Canada has been a very active participant in international efforts to address tax evasion. Canada is an active member of the Global Forum which was established to ensure that high standards of transparency and exchange of information for tax purposes are in place around the world. Canada has developed an extensive network of bilateral tax treaties and tax information exchange agreements which provide for the exchange of information that could be extremely critical in investigation processes.
Another international development with regard to addressing tax evasion is the new common reporting standard developed by the OECD and endorsed by the G20 leaders. The standard provides a framework under which information on financial accounts in a country held by non-residents will be automatically shared with tax authorities of the jurisdiction in which the account holder is a resident. Legislation has now been adopted to implement the common reporting standard in Canada, starting July 1, 2017, joining more than 100 other countries.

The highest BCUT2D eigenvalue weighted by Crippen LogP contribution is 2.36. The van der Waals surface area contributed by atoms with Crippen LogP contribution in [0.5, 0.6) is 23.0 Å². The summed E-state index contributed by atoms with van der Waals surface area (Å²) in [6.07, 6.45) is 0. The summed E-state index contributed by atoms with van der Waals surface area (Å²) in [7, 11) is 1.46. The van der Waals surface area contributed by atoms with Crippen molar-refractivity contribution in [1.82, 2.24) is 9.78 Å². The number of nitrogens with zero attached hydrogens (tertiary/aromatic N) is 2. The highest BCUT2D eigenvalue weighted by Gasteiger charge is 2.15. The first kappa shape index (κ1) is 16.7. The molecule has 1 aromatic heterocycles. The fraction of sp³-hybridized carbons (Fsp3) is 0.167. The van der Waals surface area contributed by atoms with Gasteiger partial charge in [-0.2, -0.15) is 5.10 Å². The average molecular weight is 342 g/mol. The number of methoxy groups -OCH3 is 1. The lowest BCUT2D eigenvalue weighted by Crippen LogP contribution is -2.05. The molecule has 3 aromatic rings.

With our partners in the G20 and the OECD, Canada has been an active participant in the multilateral project to address base erosion and profit shifting, BEPS. BEPS refers to aggressive international tax-planning arrangements undertaken by some multinational enterprises to inappropriately minimize their taxes. Budget 2016 announced a series of actions Canada is taking to implement recommendations from the BEPS project.
First, Canada has enacted new legislation to require country-by-country reporting for large multinational enterprises. Second, the CRA is applying revised international guidance on transfer pricing. Third, we participated in international work that developed a multilateral instrument to streamline the implementation of treaty-related BEPS recommendations, including addressing treaty abuse. Finally, the CRA is undertaking a spontaneous exchange with other jurisdictions of certain tax rulings.